Like many, I see cloud computing following the big bang theory. For every historically disruptive new technology like automobiles, movies, the telephone and personal computers, there was an evolutionary cycle – an exciting but chaotic blast of new technology with numerous providers followed by standardization and a crystallization of the major players into the pillars of the industry. My experiences at Cloud Expo West last week showed me that cloud computing is shifting phases moving where ecosystem galaxies are forming. Cloud based software is evolving from a small set of applications to larger, more diverse and complex workloads. Developers are now discovering not just the things you can do in the cloud but the things you should do in the cloud. We are moving from an age of IT managers concerned about getting fired for running production apps in the cloud to being fired for not running production apps in the cloud.
After my session, “Driving Innovation Through the Cloud,” I kept hearing the comment “I didn’t know HP had such a broad cloud vision for the enterprise.” It shouldn’t really be surprising that HP is all over the enterprise cloud. HP has a lot of experience in cloud technologies as well as deploying private clouds for large customers. It is a natural progression for us to help our enterprise customers migrate their workloads to the public cloud.
As our public cloud partner ecosystem galaxy has evolved (we already have over 100 partners) the scope and quality of our partner solutions increases our gravity which in turn pulls in more and more partners that offer services for big data, orchestration, high availability, security and disaster recovery. At least a dozen companies came up to me wanting to partner with HP Cloud Services.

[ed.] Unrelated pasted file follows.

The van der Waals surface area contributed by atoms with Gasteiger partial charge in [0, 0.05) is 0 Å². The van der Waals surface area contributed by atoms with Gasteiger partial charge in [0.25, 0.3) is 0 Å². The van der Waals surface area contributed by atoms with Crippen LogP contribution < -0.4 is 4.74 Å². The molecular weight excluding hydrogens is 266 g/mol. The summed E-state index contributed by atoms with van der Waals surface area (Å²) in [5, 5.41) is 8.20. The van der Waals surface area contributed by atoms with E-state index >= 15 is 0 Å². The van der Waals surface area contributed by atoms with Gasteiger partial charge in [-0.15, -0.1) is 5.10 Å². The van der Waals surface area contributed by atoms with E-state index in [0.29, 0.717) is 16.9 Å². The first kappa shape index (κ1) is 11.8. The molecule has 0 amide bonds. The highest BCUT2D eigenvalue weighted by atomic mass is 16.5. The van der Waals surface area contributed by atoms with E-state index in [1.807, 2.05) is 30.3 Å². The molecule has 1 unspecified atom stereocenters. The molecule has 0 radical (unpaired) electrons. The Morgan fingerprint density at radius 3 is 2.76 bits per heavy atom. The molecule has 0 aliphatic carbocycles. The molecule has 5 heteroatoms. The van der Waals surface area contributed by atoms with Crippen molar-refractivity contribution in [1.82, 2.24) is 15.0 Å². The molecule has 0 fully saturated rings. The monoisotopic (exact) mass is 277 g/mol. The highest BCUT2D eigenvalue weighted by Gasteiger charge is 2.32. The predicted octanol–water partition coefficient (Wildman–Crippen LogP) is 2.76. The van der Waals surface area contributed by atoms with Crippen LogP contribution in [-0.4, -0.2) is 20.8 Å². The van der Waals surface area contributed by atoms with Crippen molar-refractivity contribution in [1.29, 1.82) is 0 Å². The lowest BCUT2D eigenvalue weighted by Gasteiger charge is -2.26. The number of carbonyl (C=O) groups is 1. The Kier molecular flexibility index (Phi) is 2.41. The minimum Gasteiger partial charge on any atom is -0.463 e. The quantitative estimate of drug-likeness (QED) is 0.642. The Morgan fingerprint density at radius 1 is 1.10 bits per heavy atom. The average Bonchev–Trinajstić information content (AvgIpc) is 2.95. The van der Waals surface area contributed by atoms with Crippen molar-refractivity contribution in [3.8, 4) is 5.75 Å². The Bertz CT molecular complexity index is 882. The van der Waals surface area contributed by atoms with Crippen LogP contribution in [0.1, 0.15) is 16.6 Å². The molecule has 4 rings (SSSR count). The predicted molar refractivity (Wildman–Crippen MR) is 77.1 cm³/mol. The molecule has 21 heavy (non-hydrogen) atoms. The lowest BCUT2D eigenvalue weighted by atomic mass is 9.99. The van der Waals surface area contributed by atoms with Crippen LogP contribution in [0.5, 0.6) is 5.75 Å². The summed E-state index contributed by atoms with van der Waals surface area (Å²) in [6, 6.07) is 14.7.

Killer ecosystems are to the cloud what killer apps are to computers. I remember the early days of PCs when people wondered why anyone would want to have a PC in their home. What could they possibly use it for? The killer apps of spreadsheets, word processing and ultimately the web browser transformed a luxury into a necessity. Killer ecosystems that can dramatically accelerate deployment while increasing reliability are now making the cloud a business necessity. I am looking forward to increasing our gravitational pull so that after my next conference session, the audience is more surprised about our new capabilities than our enterprise cloud vision.
- Technology & Electronics
- cloud computing